For unsheltered people living in the Zone, the cleanups conjure up memories of personal property — including medical paperwork and sleeping bags — being thrown away. The sweeps were paused earlier this year after scrutiny and resistance to them reached a breaking point.
The city has been drafting plans that it hopes will address previous concerns when it starts what it calls "enhanced" sweeps sometime next month. A formal start date has not been set and the city hasn't made details of its plans public.
But draft protocols for the sweeps were presented in an ongoing lawsuit over the Zone and obtained by Phoenix New Times. The cleanups will be a joint effort between the city and the Human Services Campus, which houses various service providers in the area.
The new protocols are similar to previous iterations of the cleanups. According to the city's draft plans, its streets team and police will shut down roads in sections. People in each area will be asked to move all of their belongings and human services providers will help them if they are not able to do so on their own. Unsheltered people will wait in a holding area while the city's cleaning team power washes and sweeps the area. Then, they will be allowed to resettle. In past cleanups, the process took hours.
Scott Hall, the director of the city’s Office of Homeless Solutions, confirmed in an interview with New Times that the plans, while not yet final, represent “a good summary of the intention” for the cleanups.
“We don’t have an exact date yet. We are making sure that the many moving parts are in place prior to getting going with the cleanups,” Hall said. “We’ve done several town halls with folks that are currently unsheltered in the area. We’ve had a lot of community meetings with the neighborhood.”
Amy Schwabenlender, the executive director of the Human Services Campus, declined to comment in an email to New Times. “Because these are draft documents shared in a court case and no final decision has been made, we will not be commenting,” she explained.
Sweeps Were Highly Controversial
The Zone, a downtown encampment just a few blocks from Arizona’s manicured statehouse lawn, has grown significantly over the last several years. People have lived on the streets in the area for decades, but only recently have they camped here semipermanently. Through several brutal summers, the Zone has remained.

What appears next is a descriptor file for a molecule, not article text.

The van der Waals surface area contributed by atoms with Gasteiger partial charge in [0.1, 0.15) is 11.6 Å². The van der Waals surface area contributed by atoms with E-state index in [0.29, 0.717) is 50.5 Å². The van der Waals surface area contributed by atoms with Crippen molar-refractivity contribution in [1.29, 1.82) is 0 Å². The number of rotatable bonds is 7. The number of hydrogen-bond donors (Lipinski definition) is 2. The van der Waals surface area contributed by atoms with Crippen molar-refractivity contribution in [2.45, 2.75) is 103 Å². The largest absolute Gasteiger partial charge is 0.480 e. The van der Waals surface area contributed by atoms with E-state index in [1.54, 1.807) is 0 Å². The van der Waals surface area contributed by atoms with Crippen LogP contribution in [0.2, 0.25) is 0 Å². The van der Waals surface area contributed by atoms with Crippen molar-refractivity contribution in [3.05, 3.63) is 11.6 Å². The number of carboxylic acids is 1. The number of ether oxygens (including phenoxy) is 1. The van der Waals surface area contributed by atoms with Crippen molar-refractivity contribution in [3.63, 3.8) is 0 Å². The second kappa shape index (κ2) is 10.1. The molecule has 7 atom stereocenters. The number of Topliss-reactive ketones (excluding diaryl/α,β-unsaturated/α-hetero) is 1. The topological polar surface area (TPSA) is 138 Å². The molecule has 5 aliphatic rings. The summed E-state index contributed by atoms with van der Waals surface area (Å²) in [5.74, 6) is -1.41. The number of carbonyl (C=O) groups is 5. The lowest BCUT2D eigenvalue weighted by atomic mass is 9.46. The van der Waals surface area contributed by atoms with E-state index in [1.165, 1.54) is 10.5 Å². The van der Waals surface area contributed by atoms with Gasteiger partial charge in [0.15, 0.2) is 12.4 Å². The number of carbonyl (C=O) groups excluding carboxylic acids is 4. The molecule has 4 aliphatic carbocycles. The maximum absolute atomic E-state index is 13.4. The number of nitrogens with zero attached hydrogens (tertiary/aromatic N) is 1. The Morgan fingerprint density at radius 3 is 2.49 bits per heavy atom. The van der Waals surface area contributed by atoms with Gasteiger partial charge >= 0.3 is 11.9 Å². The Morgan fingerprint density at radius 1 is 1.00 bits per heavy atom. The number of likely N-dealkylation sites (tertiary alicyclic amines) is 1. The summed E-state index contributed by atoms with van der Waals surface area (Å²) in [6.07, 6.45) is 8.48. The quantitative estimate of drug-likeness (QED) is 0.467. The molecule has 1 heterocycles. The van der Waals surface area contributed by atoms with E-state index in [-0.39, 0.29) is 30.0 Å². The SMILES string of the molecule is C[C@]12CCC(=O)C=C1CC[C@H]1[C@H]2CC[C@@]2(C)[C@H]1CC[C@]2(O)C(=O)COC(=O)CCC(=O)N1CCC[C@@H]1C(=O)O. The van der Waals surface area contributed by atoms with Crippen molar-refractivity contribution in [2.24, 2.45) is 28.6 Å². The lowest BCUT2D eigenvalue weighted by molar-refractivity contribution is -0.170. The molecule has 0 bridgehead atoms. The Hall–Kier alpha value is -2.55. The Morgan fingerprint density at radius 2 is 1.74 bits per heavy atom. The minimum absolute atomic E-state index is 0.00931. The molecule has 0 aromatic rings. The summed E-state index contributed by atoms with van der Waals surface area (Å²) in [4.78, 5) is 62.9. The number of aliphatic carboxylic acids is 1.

The number of people living in the area has reached more than 1,000 by some estimates. Most sidewalks in the area are blocked by tents and other living structures. Limited bathroom facilities and dumpsters contribute to human excrement, trash, and drug paraphernalia on the streets, as neighbors explained in a recent court hearing.
Before January 2022, the city conducted large-scale cleanups in the Zone three times a week. In the early morning hours on Mondays, Wednesdays, and Fridays, police and city staff would arrive at the encampment. Unsheltered people living in the area were forced to move their belongings while the streets were cleaned. What wasn’t moved was often seized or thrown away, according to many people who have lived through the cleanups.
The practice was highly controversial, and it was one of the reasons the U.S. Department of Justice began its probe into the Phoenix Police Department. In its initial announcement, the DOJ said it would be investigating “whether PhxPD unlawfully seizes or disposes of the belongings of individuals experiencing homelessness.”
Several months after the DOJ probe was announced in August 2021, the city paused the mass cleanups in the Zone. It still conducts cleanings of the roadways but does not regularly require anyone to move their tents.
In late October, Hall said in court that the city stopped the cleanups after resistance from some residents, who refused to move their tents when police arrived. “We paused to make sure we were doing everything safely and appropriately,” he said.
Hall also claimed to New Times that the city wasn’t aware that property had been thrown away. “We haven’t had any reports of people’s stuff being taken and thrown away that I’m aware of, at least on the city end,” Hall said. “But we believe this new process will give ample time for people to identify their property.”